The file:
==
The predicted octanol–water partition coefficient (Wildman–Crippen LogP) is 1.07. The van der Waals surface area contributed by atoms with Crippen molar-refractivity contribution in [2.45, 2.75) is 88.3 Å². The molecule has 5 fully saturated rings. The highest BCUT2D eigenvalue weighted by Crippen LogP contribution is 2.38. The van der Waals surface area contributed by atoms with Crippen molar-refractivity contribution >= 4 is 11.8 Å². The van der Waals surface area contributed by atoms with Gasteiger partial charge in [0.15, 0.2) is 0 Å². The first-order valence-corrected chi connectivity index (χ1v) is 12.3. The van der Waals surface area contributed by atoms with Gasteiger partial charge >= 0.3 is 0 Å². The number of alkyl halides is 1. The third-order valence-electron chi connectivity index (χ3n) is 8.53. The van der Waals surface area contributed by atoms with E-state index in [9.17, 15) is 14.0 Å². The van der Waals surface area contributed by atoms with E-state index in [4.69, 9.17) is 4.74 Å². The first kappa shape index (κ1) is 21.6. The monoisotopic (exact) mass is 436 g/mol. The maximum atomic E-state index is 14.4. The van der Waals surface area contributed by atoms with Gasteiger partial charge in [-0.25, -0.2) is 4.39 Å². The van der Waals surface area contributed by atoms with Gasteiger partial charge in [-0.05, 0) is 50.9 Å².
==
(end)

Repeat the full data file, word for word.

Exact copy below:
The predicted octanol–water partition coefficient (Wildman–Crippen LogP) is 1.07. The van der Waals surface area contributed by atoms with Crippen molar-refractivity contribution in [2.45, 2.75) is 88.3 Å². The molecule has 5 fully saturated rings. The highest BCUT2D eigenvalue weighted by Crippen LogP contribution is 2.38. The van der Waals surface area contributed by atoms with Crippen molar-refractivity contribution >= 4 is 11.8 Å². The van der Waals surface area contributed by atoms with Gasteiger partial charge in [0.15, 0.2) is 0 Å². The first-order valence-corrected chi connectivity index (χ1v) is 12.3. The van der Waals surface area contributed by atoms with Gasteiger partial charge >= 0.3 is 0 Å². The number of alkyl halides is 1. The third-order valence-electron chi connectivity index (χ3n) is 8.53. The van der Waals surface area contributed by atoms with E-state index in [9.17, 15) is 14.0 Å². The van der Waals surface area contributed by atoms with E-state index in [4.69, 9.17) is 4.74 Å². The first kappa shape index (κ1) is 21.6. The monoisotopic (exact) mass is 436 g/mol. The maximum atomic E-state index is 14.4. The van der Waals surface area contributed by atoms with Gasteiger partial charge in [-0.25, -0.2) is 4.39 Å². The van der Waals surface area contributed by atoms with Gasteiger partial charge in [-0.05, 0) is 50.9 Å².